A Perfect Day
Thursday 14th April 2011 was a good day: clean head-high to overhead waves, two two-hour sessions and then a glass-off Friday morning. I'm all surfed out.
I snapped this photo on my phone of the dwindling light at the end of Thursday's second surf, red line leading to Lundy, waves still peeling beautifully.
When waves get to a certain size, 6ft or so, they well-up and become majestic. They have a power, a respect, a character that is suddenly more. A bit like Orson Welles.
Caught perhaps my best ever left. Managed - for the first time ever - to turn back towards the foamball and then back again along the face! Did it again frontside too. I'm not claiming any roundhouse here — new manoeuvres are always a ramshackle affair but it was a new and exciting thing. It's amazing how disorientated you feel when turning back the other way after being used to shooting down the line in one direction. Disorientation is one of the themes and beauties of surfing. It's good to get thrown and then collect your scattered thoughts again.
When I began, nearly two years ago, a few people told me to enjoy the time because the excitement and freshness of the beginning - the paddle into surfing - was the best part. That is rubbish! So far every point I've been at is the 'best part' and now is no exception. It's wonderful to be catching larger waves, paddling between them, duck-diving under them, popping-up ok on most rides, riding them and finding some moves, waving to and chatting with familiar faces, being the one dropped in on (and who people cut out for because you made the section!) rather than always cutting-out yourself because you're sat in the wrong position and find yourself doing the dropping-in, feeling the face of the wave with your hand as you bottom turn, carving around paddling out surfers, grinning like a fool, feeling with your foot for the inside rail, moving forward to trim a little, stalling into pocket so you shoot out of it like crazy! Yaaaaooowoooo! I'm getting all over-excited just writing this - running through your rides in your head is a dangerously indulgent perversion!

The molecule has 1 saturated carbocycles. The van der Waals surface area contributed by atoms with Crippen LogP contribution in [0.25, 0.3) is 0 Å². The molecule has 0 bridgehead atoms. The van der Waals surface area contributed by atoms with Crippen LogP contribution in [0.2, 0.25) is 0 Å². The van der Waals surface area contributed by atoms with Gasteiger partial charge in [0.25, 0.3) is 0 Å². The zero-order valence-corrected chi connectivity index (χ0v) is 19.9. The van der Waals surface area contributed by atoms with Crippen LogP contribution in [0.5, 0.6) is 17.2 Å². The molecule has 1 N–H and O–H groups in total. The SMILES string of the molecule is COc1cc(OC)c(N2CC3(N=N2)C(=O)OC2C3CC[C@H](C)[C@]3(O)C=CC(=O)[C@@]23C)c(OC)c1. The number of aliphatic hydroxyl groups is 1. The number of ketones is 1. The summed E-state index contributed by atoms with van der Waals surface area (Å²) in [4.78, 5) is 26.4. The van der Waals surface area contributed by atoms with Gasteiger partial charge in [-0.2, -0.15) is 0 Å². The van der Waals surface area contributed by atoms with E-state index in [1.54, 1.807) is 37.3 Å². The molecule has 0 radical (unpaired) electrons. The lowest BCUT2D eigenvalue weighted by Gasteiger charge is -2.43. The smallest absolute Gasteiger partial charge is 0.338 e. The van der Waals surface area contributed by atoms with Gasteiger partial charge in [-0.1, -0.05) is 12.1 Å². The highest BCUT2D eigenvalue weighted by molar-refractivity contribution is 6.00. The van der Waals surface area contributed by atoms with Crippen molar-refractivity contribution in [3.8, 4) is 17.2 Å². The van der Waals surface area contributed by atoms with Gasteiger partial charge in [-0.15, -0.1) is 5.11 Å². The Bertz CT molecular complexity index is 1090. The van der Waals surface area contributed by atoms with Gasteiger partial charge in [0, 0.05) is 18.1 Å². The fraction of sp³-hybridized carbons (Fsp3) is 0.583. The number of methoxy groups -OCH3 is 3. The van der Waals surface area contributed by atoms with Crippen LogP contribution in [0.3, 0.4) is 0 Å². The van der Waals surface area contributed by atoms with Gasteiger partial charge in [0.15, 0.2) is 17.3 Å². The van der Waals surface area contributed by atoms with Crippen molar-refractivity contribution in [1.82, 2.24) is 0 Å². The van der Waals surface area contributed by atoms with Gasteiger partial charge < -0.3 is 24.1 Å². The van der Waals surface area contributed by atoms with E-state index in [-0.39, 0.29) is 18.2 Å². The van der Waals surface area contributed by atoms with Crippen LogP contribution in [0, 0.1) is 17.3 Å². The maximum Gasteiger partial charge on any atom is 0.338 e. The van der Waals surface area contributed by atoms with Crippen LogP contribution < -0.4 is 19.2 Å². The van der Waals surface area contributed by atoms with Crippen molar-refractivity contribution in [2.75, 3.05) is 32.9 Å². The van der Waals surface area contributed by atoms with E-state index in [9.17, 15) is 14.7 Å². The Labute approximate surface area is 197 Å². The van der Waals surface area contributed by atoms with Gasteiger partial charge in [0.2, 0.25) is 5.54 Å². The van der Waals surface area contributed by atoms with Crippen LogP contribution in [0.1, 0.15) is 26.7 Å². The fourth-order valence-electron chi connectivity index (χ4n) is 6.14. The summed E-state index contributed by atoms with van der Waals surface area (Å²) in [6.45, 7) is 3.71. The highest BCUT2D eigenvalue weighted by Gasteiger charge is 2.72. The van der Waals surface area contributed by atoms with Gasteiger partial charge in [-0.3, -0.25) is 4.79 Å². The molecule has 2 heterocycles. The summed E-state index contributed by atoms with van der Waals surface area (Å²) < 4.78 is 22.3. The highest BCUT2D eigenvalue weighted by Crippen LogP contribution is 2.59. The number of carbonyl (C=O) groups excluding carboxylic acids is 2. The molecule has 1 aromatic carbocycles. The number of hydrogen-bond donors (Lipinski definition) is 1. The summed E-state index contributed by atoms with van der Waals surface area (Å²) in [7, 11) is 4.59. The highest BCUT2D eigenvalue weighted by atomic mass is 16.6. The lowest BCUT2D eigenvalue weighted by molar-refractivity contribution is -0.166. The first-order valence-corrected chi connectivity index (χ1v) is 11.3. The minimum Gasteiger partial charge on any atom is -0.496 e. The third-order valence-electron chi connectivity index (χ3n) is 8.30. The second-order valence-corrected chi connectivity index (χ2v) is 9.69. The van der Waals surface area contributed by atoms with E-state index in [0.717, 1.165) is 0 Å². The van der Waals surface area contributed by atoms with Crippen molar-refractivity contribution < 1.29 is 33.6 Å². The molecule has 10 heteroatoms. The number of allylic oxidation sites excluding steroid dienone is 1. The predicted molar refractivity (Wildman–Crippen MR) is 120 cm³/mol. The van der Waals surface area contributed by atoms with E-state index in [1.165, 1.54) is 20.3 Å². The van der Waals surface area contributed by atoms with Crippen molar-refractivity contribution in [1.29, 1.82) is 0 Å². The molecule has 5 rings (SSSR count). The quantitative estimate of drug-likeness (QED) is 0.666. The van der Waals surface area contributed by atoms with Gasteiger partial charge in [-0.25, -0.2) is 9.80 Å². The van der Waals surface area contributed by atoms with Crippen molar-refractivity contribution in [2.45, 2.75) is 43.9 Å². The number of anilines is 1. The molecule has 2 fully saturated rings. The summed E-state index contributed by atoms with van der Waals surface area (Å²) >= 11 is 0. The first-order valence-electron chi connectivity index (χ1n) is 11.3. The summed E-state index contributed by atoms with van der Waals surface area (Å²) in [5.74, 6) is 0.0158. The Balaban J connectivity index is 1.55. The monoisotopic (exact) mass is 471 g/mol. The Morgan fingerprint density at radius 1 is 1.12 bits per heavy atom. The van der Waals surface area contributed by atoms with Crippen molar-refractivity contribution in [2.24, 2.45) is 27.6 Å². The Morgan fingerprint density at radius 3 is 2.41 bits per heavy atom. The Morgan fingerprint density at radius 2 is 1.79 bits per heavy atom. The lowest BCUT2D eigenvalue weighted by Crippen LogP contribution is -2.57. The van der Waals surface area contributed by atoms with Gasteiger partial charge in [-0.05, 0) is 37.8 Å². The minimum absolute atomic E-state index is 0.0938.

One great beauty now is that I am now paddling less and conserving energy for the right moments and to allow a longer session (as I find it easier to know which waves to go for and where I should be). It's like the painful irony of marathon runners: the worse you are the more time you have to run for.
Last week, on a small fun day, I had just caught a nice wave and I waved and smiled at Richard as I paddled past and he waved and smiled back. I felt at that moment my smile was one of the deepest smiles on earth, well rooted, the kind of joy that can only come with pleasure, meaning and the feeling that the life's cogs and wheels have all, briefly, fallen into sync.